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Mastering Git - Part 5: Rebase: A Merge Alternative | Ray Wenderlich

Rebasing is often thought of as a mystical and complex tool. This video will demystify one of the primary uses of Git rebase—integrating branches without merge commits.

This is a companion discussion topic for the original entry at

So, you’ve worked on your project, you’ve pushed it to GitHub, and now you decide you really must rebase. You’ve promised the necessary favors/servitudes/unnatural acts to your collaborators and are now ready to move forward. You perform the rebase in your local repo. All of that, you covered (well, not the unnatural acts). From playing around with it, it seems to me the remaining steps are:

  1. git push --force to overwrite the repo on github and leave it matching the state of your local repo.
  2. Each collaborator deletes his local version of your branch
  3. Each collaborator checks out the branch from github to create his own new, unconfused local copy.
  4. Each collaborator collects as agreed beforehand.

Did I miss anything? Is there a better way to do it?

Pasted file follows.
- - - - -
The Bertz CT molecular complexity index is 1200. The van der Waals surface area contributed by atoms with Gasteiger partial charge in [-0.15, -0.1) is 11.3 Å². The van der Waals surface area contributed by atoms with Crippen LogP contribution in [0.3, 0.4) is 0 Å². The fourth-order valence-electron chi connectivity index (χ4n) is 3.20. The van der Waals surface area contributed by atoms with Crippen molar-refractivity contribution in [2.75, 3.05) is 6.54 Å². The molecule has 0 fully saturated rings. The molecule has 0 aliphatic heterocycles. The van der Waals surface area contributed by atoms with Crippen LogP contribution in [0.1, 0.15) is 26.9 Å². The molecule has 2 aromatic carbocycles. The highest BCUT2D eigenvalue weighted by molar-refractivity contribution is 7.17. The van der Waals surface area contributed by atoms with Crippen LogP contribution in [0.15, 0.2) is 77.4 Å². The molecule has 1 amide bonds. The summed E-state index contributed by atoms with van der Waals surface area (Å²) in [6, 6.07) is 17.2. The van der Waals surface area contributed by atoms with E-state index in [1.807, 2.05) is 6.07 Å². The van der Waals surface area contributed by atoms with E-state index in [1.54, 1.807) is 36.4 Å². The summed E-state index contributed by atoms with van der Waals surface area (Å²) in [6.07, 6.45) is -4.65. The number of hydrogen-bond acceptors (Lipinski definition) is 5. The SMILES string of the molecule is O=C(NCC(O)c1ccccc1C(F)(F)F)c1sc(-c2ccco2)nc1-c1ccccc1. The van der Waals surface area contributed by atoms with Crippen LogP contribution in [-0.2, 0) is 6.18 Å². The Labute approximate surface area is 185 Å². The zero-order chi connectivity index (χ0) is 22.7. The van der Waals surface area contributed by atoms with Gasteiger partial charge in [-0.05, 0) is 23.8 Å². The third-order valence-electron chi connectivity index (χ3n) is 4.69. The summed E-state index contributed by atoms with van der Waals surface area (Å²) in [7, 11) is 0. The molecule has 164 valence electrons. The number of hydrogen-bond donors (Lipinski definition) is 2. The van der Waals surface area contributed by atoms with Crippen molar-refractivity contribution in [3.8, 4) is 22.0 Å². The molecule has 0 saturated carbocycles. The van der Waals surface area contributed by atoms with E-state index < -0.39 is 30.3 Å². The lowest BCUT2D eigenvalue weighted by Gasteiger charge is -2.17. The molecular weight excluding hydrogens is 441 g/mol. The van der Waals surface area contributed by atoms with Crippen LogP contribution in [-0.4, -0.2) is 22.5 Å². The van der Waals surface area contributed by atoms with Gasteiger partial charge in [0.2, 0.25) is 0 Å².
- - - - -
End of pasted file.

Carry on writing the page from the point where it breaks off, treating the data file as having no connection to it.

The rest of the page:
@rcritz that sounds exactly right to me—that’s certainly the way I’ve approached it in the past.

If you’re working on feature branches, it’s often the case that there aren’t many people working on the same branch, so rebasing post-pushing isn’t as arduous as I made it sound. The key thing is the process of coordination between your collaborators, as you correctly pointed out.


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Gitup - I installed gitup on my mac, but cant be in a proper git path and type in gitup to open that interface showing tree of branches/graphs?

Hi @akashlal

You might need to install the command line tool manually:



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Oh thanks, I was prompted to install command line tool today, and it worked as shown :slight_smile: